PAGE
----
Quincy Thomas Troupe, Jr. is an awarding-winning African-American author of ten volumes of poetry, three children’s books, and six non-fiction works. Troupe was California’s first official poet laureate. In 2010 Troupe received the American Book Award for Lifetime Literary Achievement. Among Troupe’s best-selling works are Miles: The Autobiography of Miles Davis and his memoir, Miles & Me soon to become a major motion picture.
Quincy Troupe was born on July 22, 1939 in St. Louis, Missouri, the son of Negro League baseball catcher Quincy Trouppe. As a young man Troupe was athletic and attended Grambling State University on a basketball scholarship. However, after his first year he quit and subsequently joined the United States Army, where he was stationed in France and playing on the Army basketball team. While in France he had a chance encounter with the noted French Existentialist philosopher, Jean-Paul Sartre, who recommended that Troupe try his hand at poetry.
Moving to Los Angeles after his service had ended, he began teaching writing workshops with the Watts group. The Watts Writers Workshop was located in a building that was a meeting point for many in the Black Power, Black Arts and Civil Rights Movements. Some time later it emerged that the Workshop had been a target of the covert FBI counterintelligence program COINTELPRO, and that the Workshop, along with its theater were burned to the ground in 1973 by the FBI informant and infiltrator, Darthard Perry (a.k.a. Ed Riggs).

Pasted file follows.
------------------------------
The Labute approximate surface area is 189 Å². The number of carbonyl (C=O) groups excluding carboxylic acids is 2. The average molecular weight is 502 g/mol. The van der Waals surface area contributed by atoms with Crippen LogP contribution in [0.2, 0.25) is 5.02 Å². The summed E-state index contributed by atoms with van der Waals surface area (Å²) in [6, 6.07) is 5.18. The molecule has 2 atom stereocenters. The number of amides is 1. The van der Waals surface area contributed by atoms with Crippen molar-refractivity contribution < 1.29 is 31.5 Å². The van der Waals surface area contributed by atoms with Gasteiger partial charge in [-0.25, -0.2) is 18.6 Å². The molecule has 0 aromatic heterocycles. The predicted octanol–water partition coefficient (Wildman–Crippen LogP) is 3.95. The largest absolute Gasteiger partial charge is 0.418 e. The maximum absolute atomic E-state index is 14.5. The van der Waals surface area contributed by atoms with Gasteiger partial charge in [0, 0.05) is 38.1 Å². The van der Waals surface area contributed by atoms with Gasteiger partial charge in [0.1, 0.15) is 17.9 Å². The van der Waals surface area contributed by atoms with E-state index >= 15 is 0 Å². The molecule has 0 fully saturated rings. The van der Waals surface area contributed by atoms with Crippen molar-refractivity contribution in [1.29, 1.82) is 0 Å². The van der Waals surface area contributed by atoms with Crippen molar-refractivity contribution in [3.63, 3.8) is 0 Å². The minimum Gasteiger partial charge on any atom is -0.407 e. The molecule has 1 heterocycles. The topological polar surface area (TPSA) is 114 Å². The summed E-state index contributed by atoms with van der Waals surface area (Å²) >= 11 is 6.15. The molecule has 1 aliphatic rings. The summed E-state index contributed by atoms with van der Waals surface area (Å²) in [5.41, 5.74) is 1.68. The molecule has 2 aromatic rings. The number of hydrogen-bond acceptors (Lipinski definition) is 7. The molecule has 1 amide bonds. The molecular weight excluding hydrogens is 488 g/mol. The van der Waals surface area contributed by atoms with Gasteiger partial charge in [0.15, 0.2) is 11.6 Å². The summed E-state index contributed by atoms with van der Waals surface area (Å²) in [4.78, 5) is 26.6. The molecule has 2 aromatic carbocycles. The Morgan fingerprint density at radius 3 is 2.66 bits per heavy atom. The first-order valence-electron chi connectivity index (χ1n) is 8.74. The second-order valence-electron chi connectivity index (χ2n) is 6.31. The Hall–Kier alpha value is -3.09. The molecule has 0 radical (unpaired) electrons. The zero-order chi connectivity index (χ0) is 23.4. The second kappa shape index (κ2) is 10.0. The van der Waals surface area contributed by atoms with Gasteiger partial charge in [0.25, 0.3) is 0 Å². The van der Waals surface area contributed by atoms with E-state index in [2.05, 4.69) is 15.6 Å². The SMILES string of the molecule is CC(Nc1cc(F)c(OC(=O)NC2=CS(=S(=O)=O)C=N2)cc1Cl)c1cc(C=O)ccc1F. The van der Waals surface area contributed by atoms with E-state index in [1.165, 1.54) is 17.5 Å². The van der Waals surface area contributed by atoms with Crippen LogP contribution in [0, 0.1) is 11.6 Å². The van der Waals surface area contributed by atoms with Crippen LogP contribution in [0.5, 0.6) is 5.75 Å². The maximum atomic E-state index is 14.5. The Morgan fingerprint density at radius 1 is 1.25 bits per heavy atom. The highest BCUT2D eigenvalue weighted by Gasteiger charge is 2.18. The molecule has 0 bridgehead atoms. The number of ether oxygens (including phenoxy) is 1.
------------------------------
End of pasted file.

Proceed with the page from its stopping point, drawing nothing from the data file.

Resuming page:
Throughout the 1970s Troupe was a regular on the poetry circuit, performing alone or in groups around the country. He held positions at various universities, and taught at the University of California-San Diego (UCSD) for many years. On June 11, 2002, Troupe was appointed California’s first poet laureate by then Governor Gray Davis. A background check revealed that Troupe had falsified his academic credentials and had, in fact, never possessed a degree from Grambling (he attended for only two semesters in 1957-58 and then dropped out). After admitting that he had not earned a degree, Troupe resigned from the Poet Laureate’s position in October 2002 and retired from his post at UCSD.
Troupe’s subjects range from jazz and sports to racism and urban decay. His poetry collections include the American Book Award winning Snake-back Solos: Selected Poems, 1969–1977 (1979), Weather Reports: New and Selected Poems (1991), Avalanche (1996), Choruses (1999), Transcircularities: New and Selected Poems (2002), The Architecture of Language (2007), which won the Paterson Award for Sustained Achievement, and Errançities (2011).
Troupe has twice won the prestigious Heavyweight Champion of Poetry, a distinction given by the World Poetry Bout of Taos. He has also founded and edited magazines such as Confrontation: A Journal of Third World Literature, American Rag, and Code, where he was Editorial Director.
In addition to books of poetry, Troupe has written, co-written, and edited an impressive number of nonfiction works and anthologies. He co-wrote The Inside Story of TV’s “Roots” (1978), which chronicles the production of the highly successful television miniseries about the Maafa (slavery) in America, Roots, based on Alex Haley’s book of the same title. Troupe edited James Baldwin: The Legacy (1987), and collaborated with Miles Davis, on the book Miles: The Autobiography (1989), which won the American Book Award. Later, Troupe wrote his own account of their friendship in Miles and Me (2000). With Chris Gardner, Troupe also co-wrote The Pursuit of Happyness (2006), that became a major motion picture and a New York Times bestseller for over 40 weeks. Earl the Pearl: My Story, a memoir of legendary NY Knicks basketball star, Earl Monroe, is Troupe’s newest non-fiction work.
Troupe currently lives in New York City with his wife, Margaret, and edits the journal Black Renaissance Noire, the publication of the Department of Africana Studies at New York University.